Other filters, such as D.E. and cartridge, should be light enough to store indoors.

5. Drain It And Add The Air Pillow

The “lowering the water level” debate is all about freezing and cracking of the skimmer.

Make sure you remove the hose from your skimmer so it can drain properly and install a winter skimmer cover plate.

If you do these things, you don’t have to drain your pool. Keeping the water level normal will be better for your winter cover.

NOTE: If you have a solid cover, draining the water below the return lines may put added pressure on your cover when rain water and snow collect on top. You’ll need to keep draining water off the cover with a winter cover pump or siphon to protect it.

Blow up the air pillow and place it in the middle of the pool. You can use a thin rope to secure it to either side of the pool so that it stays in the middle, or look at getting a Pool Pillow Pal.

NOTE: It honestly doesn’t matter if the pillow stays in the middle of your pool all winter because the reason above ground pool owners use an air pillow is to prevent the sides from bearing the pressure when the water turns to ice and expands. It’s not needed but it’s highly recommended!

This is also a good time to remove the ladder or any other equipment you have in the pool.

6. Put The Cover On

OLYMPUS DIGITAL CAMERAPlace your pool cover over top of your pool –  and over the air pillow – and secure it by using the cable and winch, water bags, or a combination of winter cover clips and a cable.

I recommend using a combination of winter cover clips and a cable and winch. If you have a walk around deck. I recommend also using water bags (not bricks or anything that could damage your liner if it fell into the pool).

Make sure that throughout the winter you keep an eye on your cover and try to keep the cover relatively dry. We recommend buying a small sump pump in order to keep good care of your winter cover.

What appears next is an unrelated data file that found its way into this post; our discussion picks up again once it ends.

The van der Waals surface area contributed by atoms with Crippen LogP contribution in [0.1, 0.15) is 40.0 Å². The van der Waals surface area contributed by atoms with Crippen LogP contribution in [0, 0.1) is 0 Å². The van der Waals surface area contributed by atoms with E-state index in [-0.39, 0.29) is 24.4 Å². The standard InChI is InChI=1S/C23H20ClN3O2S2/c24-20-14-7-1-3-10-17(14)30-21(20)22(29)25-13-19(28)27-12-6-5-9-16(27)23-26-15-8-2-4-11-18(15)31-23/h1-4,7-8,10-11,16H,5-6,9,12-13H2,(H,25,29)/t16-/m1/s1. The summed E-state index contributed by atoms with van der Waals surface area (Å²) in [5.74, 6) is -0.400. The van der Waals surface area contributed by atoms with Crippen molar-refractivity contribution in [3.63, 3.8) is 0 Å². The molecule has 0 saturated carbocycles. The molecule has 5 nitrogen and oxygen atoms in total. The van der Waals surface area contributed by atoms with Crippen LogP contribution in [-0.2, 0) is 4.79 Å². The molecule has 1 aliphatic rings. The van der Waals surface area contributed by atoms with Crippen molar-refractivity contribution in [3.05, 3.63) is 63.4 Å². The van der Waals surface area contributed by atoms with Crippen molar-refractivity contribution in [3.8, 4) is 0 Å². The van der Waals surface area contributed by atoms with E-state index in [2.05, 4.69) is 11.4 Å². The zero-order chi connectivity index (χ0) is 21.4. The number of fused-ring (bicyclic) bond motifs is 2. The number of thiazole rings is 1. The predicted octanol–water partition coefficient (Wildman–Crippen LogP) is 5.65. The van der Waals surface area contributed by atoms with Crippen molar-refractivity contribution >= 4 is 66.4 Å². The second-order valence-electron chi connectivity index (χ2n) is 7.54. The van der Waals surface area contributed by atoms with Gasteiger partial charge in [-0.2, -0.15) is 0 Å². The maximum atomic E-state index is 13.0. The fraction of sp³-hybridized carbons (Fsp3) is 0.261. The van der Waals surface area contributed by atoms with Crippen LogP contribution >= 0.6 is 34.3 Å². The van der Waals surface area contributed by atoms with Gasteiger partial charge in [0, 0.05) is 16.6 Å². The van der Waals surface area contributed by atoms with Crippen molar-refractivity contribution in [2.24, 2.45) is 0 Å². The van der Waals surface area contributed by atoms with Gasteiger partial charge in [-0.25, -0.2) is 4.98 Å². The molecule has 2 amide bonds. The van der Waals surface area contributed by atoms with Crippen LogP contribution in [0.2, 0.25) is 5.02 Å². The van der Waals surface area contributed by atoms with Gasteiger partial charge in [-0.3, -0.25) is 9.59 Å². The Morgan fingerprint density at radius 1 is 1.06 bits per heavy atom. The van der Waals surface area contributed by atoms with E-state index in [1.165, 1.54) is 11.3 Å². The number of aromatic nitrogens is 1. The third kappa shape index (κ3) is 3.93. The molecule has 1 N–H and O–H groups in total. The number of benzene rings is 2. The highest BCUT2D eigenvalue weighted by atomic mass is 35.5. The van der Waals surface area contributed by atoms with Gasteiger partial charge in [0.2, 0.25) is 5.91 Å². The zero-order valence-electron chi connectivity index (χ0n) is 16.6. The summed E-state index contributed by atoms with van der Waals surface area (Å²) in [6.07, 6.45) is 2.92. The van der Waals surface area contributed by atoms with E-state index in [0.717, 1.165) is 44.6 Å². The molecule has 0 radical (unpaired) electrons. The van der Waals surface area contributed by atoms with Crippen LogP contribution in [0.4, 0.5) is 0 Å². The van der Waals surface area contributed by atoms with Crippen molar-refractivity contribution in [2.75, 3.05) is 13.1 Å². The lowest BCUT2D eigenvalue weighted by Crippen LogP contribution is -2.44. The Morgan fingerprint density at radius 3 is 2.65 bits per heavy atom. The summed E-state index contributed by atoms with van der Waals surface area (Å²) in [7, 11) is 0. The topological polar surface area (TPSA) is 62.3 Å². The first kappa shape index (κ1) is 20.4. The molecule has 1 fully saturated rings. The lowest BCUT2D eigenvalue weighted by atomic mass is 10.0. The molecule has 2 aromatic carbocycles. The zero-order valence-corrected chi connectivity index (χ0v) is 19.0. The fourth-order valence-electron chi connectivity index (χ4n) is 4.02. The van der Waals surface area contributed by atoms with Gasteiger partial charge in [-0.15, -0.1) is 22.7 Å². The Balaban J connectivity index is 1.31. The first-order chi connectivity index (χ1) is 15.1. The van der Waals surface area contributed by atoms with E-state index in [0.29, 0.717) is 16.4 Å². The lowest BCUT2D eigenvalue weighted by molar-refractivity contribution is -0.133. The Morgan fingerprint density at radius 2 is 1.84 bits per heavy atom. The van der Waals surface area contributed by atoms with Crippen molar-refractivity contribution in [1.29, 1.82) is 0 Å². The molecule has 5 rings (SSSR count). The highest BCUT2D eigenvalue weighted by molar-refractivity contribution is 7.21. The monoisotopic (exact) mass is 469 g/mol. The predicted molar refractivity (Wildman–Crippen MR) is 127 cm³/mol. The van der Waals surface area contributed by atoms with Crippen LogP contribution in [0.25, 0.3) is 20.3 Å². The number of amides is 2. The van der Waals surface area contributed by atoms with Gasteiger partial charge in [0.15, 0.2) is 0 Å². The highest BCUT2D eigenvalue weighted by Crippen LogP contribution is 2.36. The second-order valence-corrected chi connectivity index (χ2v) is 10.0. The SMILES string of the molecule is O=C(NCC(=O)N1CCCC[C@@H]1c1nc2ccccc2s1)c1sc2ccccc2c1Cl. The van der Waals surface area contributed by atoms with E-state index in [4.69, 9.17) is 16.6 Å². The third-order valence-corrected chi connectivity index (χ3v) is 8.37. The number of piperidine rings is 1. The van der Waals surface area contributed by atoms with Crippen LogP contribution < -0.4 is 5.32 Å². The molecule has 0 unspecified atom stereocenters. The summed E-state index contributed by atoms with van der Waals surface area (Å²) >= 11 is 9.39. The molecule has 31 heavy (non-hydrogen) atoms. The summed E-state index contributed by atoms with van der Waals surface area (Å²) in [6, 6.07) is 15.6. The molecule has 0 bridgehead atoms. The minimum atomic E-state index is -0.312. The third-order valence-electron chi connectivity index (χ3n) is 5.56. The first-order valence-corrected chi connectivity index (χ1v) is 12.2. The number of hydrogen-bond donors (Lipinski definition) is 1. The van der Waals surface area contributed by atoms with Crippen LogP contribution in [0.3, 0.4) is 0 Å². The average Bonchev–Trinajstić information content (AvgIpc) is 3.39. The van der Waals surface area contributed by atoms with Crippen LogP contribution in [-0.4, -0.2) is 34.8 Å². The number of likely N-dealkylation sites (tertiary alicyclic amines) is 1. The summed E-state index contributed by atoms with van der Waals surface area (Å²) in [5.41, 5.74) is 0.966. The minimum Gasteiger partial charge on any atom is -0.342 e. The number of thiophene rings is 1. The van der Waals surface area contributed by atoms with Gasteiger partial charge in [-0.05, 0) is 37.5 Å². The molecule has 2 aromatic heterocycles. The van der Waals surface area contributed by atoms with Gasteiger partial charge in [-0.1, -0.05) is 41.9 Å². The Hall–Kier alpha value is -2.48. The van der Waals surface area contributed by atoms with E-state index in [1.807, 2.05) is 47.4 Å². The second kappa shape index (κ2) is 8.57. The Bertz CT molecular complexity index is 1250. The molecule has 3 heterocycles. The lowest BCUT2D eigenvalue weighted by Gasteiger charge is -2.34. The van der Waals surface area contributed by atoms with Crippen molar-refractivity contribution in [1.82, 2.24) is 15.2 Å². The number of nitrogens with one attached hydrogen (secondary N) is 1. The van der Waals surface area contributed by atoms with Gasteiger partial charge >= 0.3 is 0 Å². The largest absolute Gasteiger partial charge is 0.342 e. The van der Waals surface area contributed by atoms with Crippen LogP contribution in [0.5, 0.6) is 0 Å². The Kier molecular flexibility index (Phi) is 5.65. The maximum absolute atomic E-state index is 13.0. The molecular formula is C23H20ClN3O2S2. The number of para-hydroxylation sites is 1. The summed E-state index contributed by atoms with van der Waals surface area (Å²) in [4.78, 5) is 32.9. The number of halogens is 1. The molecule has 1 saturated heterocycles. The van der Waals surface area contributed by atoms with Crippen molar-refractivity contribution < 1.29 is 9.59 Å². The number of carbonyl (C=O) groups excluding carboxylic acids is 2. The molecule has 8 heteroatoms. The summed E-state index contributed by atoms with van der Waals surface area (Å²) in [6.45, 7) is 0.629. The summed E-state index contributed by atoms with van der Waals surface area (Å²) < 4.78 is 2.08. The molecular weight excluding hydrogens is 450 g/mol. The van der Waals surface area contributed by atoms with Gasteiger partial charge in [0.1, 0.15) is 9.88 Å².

Get More Information on Closing Your Above Ground Pool

Are you on Pinterest? I created a board containing all of the best pool care articles from Swim University and around the web. You should totally follow the board below. Also, feel free to ask questions in the comment section below.

Follow Swim University’s board Swimming Pool Care on Pinterest.

Happy Swimming! Happy Closing!

How to Close An Above Ground Pool in 6 Steps

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  • Phyllis Norfleet

    What do you do with the sand in the steps to an above ground pool when closing your pool for the winter?
    Phyllis Norfleet

  • beth

    We live in a very windy country area and our pool covers always end up like parachutes. Any advice on that? We tried clips and the saran type wrap and neither held. Can we just leave it uncovered?

  • Matt Giovanisci

    Hey Beth, didn’t you see this video I made for you?

  • Matt Giovanisci
  • beth

    I didn’t see it! Not sure how I missed! I did just watch it. Thank you so much! I’ll give it a another try this winter and see if I can make it work. Thank you so much!!

  • Matt Giovanisci

    You’re so welcome :-) Do you have any feedback on the video? It’s part of a weekly video series that I’m producing every Friday.

  • Jason Moyer

    No mention here of blowing out any bottom drains, or blowing out and winterizing the return line. What’s up?

  • Matt Giovanisci

    There are no bottom drains or blowing out lines in an above ground pool. You just remove hoses.

  • Korrie Hartke

    We also didn’t have any luck with the cover clips. Instead I went to Menards & bought a set of plastic clips used for holding boards. They are black & came in a large package for about $12. The kit had various sizes of clips & we used them all. They did great & we are using them again this year.

  • Matt Giovanisci

    Are they similar to cover clips?

  • Korrie Hartke

    No, the are plastic spring clamps. The cover clips slipped off, but the spring really helps hold these on tight.